When Self-Enablement Is Not Enough

I am living with tetraparesis – muscular weakness of all my four limbs. My hands are weak although I have functional use of my arms. I have learnt to live with paralysis and the necessity in doing things differently where I can and use adaptive aids where I cannot.

I renovate the house for wheelchair access. I get the best wheelchair I can afford so that I can be more independent. This is also to protect my shoulders from repetitive strain injury and to improve my posture. Even the wheelchair cushion to protect my buttocks from developing pressure sores costs more than RM1,000.

I got a car, installed a hand control kit and learnt to drive because public transport service is scant when it comes to fulfilling the needs of disabled people who need to move around. Nevertheless, I still prefer buses and trains to driving because I can dispense with the need to transfer from wheelchair to car and vice versa every time I go out.

Over the years, I have spent a handsome amount for adaptive aids and renovations to enable myself to the best of my ability. That, unfortunately, is not enough for me to live a truly fulfilling life. The world outside is fraught with barriers the moment I get out from my house. Danger from bad design and construction lurks at every turn of the corner.

What I cannot understand is why the government continue to allow barriers to be put up despite recognising the importance of accessibility to the built environment for disabled people as promulgated in the Persons with Disabilities Act. Why cannot our country, in the spirit of Malaysia Boleh, put in effort to make the infrastructure accessible to everyone?

Uniform Building By-Law (UBBL) 34A


In exercise of the powers conferred by section 133 of the Street, Drainage and Building Act 1974, the State Authority makes the following by-laws;

1. These by-laws may be cited as the Uniform Building (Amendment) By-laws (UBBL) 1991.

2. By-law 2 of the UBBL 1984, which in this By-laws is referred to as “the principal By-laws” is amended by inserting immediately after interpretation “detached building” the following interpretation: “disabled persons” means people; with a physical, hearing or sight impairment which affects their mobility or their use of buildings as referred to under by-laws 34A:

3. The principal By-laws is amended by inserting immediately after by-law 34, the following new by-law 34A:

34A. (1) Any building or part thereof to which this by-law applies shall –

(a) be approved with access to enable disabled persons to get into, out of and within the building for which access is provided wholly or mainly for the inspection, maintenance or repair of the building, its services or fixed plant or machinery; and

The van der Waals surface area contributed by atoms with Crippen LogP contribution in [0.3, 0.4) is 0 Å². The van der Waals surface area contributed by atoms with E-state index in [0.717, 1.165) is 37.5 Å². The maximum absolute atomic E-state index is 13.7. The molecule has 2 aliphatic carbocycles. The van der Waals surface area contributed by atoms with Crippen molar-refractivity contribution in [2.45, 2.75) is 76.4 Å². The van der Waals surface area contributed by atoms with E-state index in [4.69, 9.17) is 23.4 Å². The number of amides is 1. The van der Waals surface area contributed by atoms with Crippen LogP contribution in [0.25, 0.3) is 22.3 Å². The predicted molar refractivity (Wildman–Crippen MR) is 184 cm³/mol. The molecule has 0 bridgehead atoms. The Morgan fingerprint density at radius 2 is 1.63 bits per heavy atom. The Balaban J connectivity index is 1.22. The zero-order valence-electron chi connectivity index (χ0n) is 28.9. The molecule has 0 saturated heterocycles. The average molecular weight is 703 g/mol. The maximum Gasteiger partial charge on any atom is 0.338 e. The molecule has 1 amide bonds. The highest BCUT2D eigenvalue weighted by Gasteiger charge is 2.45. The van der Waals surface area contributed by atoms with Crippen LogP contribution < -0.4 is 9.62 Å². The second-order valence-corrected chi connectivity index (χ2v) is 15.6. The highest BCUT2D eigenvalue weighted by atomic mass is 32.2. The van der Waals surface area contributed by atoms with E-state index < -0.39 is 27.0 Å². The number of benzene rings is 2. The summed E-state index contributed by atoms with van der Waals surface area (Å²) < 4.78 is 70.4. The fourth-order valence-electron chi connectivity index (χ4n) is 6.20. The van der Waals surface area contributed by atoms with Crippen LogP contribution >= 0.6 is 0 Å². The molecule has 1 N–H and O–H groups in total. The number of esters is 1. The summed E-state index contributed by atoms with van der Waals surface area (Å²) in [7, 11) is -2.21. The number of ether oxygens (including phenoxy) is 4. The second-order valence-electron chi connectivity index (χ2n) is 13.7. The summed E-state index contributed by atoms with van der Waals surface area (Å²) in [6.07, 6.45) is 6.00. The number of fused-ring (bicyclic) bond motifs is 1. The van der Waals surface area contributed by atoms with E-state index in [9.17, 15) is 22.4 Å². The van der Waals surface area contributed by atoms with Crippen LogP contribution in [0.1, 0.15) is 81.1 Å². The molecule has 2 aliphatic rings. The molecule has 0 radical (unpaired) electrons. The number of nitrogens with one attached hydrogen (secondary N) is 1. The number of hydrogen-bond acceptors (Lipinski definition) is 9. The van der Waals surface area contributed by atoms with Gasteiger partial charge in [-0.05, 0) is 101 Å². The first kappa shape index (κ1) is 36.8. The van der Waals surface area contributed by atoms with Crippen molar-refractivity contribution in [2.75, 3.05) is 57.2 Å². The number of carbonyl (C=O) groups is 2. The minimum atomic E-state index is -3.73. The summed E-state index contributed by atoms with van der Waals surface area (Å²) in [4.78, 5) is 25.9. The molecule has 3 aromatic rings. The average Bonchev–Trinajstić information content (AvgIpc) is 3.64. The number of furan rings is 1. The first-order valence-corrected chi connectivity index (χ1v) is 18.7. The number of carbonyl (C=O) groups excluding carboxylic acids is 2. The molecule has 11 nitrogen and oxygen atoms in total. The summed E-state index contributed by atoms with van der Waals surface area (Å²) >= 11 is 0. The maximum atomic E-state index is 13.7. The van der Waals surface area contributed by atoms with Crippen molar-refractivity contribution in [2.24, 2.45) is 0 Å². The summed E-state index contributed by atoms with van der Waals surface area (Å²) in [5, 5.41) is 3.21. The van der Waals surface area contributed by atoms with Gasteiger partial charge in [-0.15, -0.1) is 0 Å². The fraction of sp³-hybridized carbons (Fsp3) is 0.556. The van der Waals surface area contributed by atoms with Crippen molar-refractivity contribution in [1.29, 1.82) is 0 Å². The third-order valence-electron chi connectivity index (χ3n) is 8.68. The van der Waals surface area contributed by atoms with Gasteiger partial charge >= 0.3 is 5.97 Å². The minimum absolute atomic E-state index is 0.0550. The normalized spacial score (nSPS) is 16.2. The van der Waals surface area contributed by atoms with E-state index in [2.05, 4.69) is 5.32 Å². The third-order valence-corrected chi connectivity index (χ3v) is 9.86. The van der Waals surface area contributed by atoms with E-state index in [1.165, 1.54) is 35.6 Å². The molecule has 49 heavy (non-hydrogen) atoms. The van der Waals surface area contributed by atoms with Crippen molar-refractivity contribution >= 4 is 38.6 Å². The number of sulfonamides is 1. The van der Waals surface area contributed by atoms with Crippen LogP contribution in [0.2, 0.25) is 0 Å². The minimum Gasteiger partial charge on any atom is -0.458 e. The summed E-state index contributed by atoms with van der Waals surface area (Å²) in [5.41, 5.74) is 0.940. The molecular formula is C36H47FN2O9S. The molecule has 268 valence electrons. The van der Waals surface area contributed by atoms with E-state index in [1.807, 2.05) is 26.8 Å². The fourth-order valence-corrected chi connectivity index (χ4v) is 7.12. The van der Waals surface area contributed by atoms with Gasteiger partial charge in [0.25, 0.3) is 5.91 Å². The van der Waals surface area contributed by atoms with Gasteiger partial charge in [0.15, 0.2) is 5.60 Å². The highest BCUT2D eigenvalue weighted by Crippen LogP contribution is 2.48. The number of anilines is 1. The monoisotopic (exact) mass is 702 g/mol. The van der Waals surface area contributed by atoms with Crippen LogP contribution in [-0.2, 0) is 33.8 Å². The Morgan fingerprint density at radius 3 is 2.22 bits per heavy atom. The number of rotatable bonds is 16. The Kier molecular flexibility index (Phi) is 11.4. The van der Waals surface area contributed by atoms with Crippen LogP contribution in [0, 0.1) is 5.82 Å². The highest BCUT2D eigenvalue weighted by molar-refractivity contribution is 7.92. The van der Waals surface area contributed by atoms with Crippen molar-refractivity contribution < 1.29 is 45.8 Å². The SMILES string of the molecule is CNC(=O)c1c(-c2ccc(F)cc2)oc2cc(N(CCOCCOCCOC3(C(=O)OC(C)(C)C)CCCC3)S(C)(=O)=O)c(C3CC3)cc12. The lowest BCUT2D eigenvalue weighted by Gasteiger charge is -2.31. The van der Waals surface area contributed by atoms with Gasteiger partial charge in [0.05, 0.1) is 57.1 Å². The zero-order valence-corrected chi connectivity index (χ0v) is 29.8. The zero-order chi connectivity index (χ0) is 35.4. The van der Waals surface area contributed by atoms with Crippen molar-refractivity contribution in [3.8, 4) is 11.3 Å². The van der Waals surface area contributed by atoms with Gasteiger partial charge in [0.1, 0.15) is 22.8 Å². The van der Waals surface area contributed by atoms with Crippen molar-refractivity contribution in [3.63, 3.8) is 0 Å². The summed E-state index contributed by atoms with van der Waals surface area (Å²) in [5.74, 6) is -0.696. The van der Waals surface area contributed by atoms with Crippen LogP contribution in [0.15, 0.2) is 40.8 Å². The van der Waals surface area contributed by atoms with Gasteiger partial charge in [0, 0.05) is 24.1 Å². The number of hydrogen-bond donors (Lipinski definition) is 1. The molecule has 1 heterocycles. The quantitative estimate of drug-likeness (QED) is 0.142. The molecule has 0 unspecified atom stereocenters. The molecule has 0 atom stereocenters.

(b) be designed with facilities for use by disabled persons.

(2) The requirements of this by-law shall be deemed to be satisfied by compliance with Malaysian Standard MS 1183 and MS 1184.

(3) Buildings to which this by-law applies and which on the date of commencement of this by-law have been erected, are being erected or have not been erected but plans have been submitted and approved shall be modified or altered to comply with this by-laws within 3 years from the date of commencement of this by-law.

(4) Notwithstanding paragraph (3) the local authority may where it is satisfied that it is justifiable to do so –

(a) allow an extension or further extensions of the period within which the requirements of this by-law are to be complied with; or

(b) allow variations, deviations or exemptions as it may specify from any provisions of this by-law.

(5) Any person aggrieved by the decision of the local authority under paragraph (4) may within 30 days of the receipt of the decision appeal in writing to the State Authority, whose decisions shall be final.

(6) The requirements of this by-law shall apply to any of the following buildings or any part thereof:

(a) offices, banks, post offices, shops, department stores, supermarkets and other administrative and commercial buildings; except shop-houses existing at the commencement of this by-law;

(b) rail, road, sea and air travel buildings and associated concourses, car parking buildings and factories;

(c) hospitals, medical centres, clinics and other health and welfare buildings;

(d) restaurants, concert halls, theatres, cinemas, conference buildings, community buildings, swimming pools, sports buildings and other refreshment, entertainment and recreation buildings;

(e) religious buildings;

(f) schools, colleges, universities, zoos, museums, art galleries, libraries, exhibition buildings and other educational, cultural and scientific buildings; and

(g) hostels, hotels and other residential buildings other than single family private dwelling houses.


1. Perlis – 3 March 1994 – PS.P.U.2
2. Kedah – 30 November 1992 –
3. Penang – 11 November 1993 – Pg.P.U.26
4. Perak – 13 May 1994 – Pk.P.U.26
5. Selangor – 20 January 1994 – Sel.C.U.95
6. Negeri Sembilan – 31 January 1991 – N.S.P.U.95
7. Melaka – 22 May 1996 –
8. Johor – 7 May 1992 – J.P.U.14
9. Pahang – 28 March 1996 –
10. Terengganu – 15 December 1993 –
11. Kelantan – 3 July 1992 – Kn.P.U.5/92
12. Federal Territory – 13 August 1993 – P.U.A.305/92

*Note: The UBBL 34A was extracted from “Guidelines on Buildings Requirements for Disabled Persons” published by the Bahagian Kawalan Bangunan, Jabatan Kerajaan Tempatan, Kementerian Perumahan dan Kerajaan Tempatan.